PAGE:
Hurricane Earl, mining those record-warm waters in the North Atlantic, continues to churn menacingly as a Category 4, with peak winds of 135 m.p.h.
Despite a westward trend, computer models continue to keep the center offshore as it tracks up the coast.
However, in geographic extent it is a large storm, with hurricane-force winds extending 90 miles from the center, and tropical-storm winds, 200 miles. So expect widespread watches and warnings.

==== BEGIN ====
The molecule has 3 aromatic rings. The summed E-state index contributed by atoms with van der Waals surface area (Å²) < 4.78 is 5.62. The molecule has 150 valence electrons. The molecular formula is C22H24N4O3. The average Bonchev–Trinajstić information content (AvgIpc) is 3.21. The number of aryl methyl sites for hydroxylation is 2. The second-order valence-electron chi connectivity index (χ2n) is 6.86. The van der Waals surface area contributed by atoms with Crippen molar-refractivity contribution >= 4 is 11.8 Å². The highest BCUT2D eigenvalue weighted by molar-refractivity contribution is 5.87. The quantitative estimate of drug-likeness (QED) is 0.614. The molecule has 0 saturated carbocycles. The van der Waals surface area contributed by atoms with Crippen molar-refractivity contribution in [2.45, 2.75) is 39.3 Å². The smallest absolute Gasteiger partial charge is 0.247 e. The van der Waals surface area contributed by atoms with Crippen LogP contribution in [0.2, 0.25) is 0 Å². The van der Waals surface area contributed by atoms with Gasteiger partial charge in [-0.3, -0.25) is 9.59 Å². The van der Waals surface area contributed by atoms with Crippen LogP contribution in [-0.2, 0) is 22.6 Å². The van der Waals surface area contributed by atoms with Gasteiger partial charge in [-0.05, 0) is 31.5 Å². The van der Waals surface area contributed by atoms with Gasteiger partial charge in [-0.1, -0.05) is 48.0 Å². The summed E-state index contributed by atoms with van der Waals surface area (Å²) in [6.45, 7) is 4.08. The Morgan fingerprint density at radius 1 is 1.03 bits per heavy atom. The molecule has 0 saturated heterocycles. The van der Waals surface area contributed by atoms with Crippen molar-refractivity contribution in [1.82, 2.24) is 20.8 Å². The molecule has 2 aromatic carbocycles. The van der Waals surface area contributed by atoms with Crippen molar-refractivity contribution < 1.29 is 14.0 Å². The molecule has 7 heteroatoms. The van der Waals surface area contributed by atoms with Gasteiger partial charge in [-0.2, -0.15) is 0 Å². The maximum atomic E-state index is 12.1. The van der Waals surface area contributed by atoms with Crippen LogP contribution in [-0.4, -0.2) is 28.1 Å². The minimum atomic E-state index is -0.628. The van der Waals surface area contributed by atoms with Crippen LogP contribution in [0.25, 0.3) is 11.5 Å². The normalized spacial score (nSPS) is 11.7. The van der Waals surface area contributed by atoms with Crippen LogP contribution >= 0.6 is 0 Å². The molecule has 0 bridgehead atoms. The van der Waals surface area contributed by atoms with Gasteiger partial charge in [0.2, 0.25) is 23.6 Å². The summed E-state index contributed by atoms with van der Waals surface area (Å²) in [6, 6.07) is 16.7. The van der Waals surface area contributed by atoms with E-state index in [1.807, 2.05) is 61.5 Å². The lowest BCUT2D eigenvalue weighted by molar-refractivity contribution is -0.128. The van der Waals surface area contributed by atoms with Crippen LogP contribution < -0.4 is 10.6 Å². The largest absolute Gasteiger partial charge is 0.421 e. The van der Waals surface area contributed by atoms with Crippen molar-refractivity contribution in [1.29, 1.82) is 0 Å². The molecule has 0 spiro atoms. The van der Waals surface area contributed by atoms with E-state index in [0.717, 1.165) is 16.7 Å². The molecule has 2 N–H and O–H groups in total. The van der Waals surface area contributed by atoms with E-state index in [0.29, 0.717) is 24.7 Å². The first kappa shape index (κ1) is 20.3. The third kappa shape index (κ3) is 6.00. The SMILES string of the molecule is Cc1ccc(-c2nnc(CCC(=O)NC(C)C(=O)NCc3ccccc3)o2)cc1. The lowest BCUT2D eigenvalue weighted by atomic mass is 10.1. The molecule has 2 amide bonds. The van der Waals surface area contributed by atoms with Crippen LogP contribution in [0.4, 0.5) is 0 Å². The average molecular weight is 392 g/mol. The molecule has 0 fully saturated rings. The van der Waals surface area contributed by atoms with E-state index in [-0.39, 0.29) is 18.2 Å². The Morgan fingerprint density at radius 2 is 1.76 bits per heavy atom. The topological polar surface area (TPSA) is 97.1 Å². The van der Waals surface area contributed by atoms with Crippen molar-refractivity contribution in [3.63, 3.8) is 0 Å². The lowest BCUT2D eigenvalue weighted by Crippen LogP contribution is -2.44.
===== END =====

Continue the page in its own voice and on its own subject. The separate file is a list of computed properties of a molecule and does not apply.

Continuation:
It looks to be a scary few days along the North Carolina coast, but Earl still is forecast to hang a right turn sometime tomorrow.
The most-likely effects for the Delaware and Jersey coasts will be rip currents and maximum feasbile sea foam from Rehoboth to Sandy Hook.
It is also possible that the Shore will get brushed with tropical-storm winds and rains on Friday, but it's unlikely that any of that rain would make it ver far inland.
The storm should be scooting toward Nova Scotia on Saturday, but it may take a few days for the ocean to settle down, said Gary Szatkowski, meteorologist in charge of the National Weather Service office in Mount Holly.
Otherwise, the weekend is looking fabulous, with the sun returning on Saturday, and pleasant temperatures.